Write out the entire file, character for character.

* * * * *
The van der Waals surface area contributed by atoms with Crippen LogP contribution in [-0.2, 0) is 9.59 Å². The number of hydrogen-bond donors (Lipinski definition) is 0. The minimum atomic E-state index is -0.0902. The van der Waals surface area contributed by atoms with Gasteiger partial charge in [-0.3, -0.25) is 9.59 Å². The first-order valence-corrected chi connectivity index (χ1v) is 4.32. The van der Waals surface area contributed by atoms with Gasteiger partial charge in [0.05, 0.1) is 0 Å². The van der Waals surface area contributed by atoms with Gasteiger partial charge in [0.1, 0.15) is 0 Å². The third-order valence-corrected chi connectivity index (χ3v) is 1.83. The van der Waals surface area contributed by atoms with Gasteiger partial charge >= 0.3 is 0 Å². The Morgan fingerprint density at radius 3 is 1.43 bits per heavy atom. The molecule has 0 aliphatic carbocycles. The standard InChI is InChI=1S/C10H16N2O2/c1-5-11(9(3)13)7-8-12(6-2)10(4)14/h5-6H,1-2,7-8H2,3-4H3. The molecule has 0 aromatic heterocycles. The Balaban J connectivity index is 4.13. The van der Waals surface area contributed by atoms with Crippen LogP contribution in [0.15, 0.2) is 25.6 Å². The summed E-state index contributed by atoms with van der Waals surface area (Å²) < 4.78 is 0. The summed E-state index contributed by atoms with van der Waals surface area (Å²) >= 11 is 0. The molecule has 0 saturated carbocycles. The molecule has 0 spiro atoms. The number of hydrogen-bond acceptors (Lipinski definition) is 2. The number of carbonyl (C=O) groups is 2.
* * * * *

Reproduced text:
The van der Waals surface area contributed by atoms with Crippen LogP contribution in [-0.2, 0) is 9.59 Å². The number of hydrogen-bond donors (Lipinski definition) is 0. The minimum atomic E-state index is -0.0902. The van der Waals surface area contributed by atoms with Gasteiger partial charge in [-0.3, -0.25) is 9.59 Å². The first-order valence-corrected chi connectivity index (χ1v) is 4.32. The van der Waals surface area contributed by atoms with Gasteiger partial charge in [0.05, 0.1) is 0 Å². The van der Waals surface area contributed by atoms with Gasteiger partial charge in [0.1, 0.15) is 0 Å². The third-order valence-corrected chi connectivity index (χ3v) is 1.83. The van der Waals surface area contributed by atoms with Gasteiger partial charge >= 0.3 is 0 Å². The Morgan fingerprint density at radius 3 is 1.43 bits per heavy atom. The molecule has 0 aliphatic carbocycles. The standard InChI is InChI=1S/C10H16N2O2/c1-5-11(9(3)13)7-8-12(6-2)10(4)14/h5-6H,1-2,7-8H2,3-4H3. The molecule has 0 aromatic heterocycles. The Balaban J connectivity index is 4.13. The van der Waals surface area contributed by atoms with Crippen LogP contribution in [0.15, 0.2) is 25.6 Å². The summed E-state index contributed by atoms with van der Waals surface area (Å²) < 4.78 is 0. The summed E-state index contributed by atoms with van der Waals surface area (Å²) >= 11 is 0. The molecule has 0 saturated carbocycles. The molecule has 0 spiro atoms. The number of hydrogen-bond acceptors (Lipinski definition) is 2. The number of carbonyl (C=O) groups is 2.